Sir Harold has a trains connection, and it is this, during the research for my new book on trains entitled Ticket to Ride, that has brought me to Lancaster Gate. After being made prisoner, Sir Harold was sent to work on the Burma-Siam Railway, also known as the “Death Railway”. Of his group of 1,600 prisoners assigned to the Sonkurai camp on the present-day Myanmar-Thailand border, just 182 survived the war. More than 13,000 POWs died during the train line’s construction, as well as 100,000 native workers. This works out as about one man for every sleeper laid.

Many railways have bloody stories – great numbers on low wages perished laying tracks through America’s wild west, across the vast expanse of Siberia, in India, even on the construction of some British lines such as the Settle-Carlisle Railway, and elsewhere – but none more so than on the “Death Railway”.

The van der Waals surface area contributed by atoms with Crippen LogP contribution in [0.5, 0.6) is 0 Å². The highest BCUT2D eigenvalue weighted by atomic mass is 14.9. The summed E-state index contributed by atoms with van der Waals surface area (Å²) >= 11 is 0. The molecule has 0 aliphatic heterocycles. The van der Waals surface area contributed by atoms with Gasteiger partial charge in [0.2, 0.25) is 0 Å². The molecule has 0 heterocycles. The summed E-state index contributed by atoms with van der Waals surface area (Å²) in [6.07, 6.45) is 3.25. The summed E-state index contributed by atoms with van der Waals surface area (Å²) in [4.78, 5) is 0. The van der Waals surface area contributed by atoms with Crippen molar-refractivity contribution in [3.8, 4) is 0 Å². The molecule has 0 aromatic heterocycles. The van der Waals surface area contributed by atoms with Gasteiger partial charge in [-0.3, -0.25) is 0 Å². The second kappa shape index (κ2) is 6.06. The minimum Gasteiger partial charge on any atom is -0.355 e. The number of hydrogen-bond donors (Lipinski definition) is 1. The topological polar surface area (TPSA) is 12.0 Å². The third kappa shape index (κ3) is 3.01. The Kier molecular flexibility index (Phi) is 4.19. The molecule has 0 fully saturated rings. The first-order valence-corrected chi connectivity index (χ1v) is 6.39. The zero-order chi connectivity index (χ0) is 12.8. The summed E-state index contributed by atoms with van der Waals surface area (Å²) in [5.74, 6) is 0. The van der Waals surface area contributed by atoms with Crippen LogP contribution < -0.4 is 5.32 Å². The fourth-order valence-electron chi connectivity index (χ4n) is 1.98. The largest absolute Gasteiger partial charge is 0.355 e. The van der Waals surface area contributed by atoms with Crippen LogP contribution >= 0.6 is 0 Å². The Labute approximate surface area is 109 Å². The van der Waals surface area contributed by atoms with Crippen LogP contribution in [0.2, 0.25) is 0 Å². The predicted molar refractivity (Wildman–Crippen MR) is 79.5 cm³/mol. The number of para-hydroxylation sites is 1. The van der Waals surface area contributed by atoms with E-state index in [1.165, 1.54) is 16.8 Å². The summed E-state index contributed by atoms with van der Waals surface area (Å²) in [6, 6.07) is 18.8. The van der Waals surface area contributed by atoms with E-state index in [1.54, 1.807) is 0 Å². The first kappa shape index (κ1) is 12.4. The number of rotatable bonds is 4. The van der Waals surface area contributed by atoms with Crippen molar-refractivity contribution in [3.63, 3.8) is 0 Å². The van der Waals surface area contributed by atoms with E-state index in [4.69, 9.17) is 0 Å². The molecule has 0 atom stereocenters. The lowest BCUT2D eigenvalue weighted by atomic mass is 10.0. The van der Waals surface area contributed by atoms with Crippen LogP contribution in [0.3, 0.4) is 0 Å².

Sir Harold kept a diary during his time in south-east Asia and this was published as Prisoner of Japan in 2012. In the book, he describes camp conditions in which 20 men a day died of cholera; he was one of the few inoculated from the disease by the Japanese in Singapore, possibly, he believes, because his surname began with an “A”, so he was top of the list, though the Japanese did not have time for everyone before their departure north. Others suffered dysentery, beriberi and tropical ulcers. The latter were particularly dreadful: “[There were cases] of legs bared to the bone from ankle to knee. One man’s thighs and scrotum completely rotted away. Indescribable stench, ulcers were scraped with spoons every day, or cleaned with leaches, accompanied by cries of men in their agony.” Sir Harold overcame bone-exposing ulcers on both legs, while bouts of beriberi meant he had had to tie his big toes to his calves with jungle vines to hold up his feet (beriberi caused his feet to flop, making walking impossible).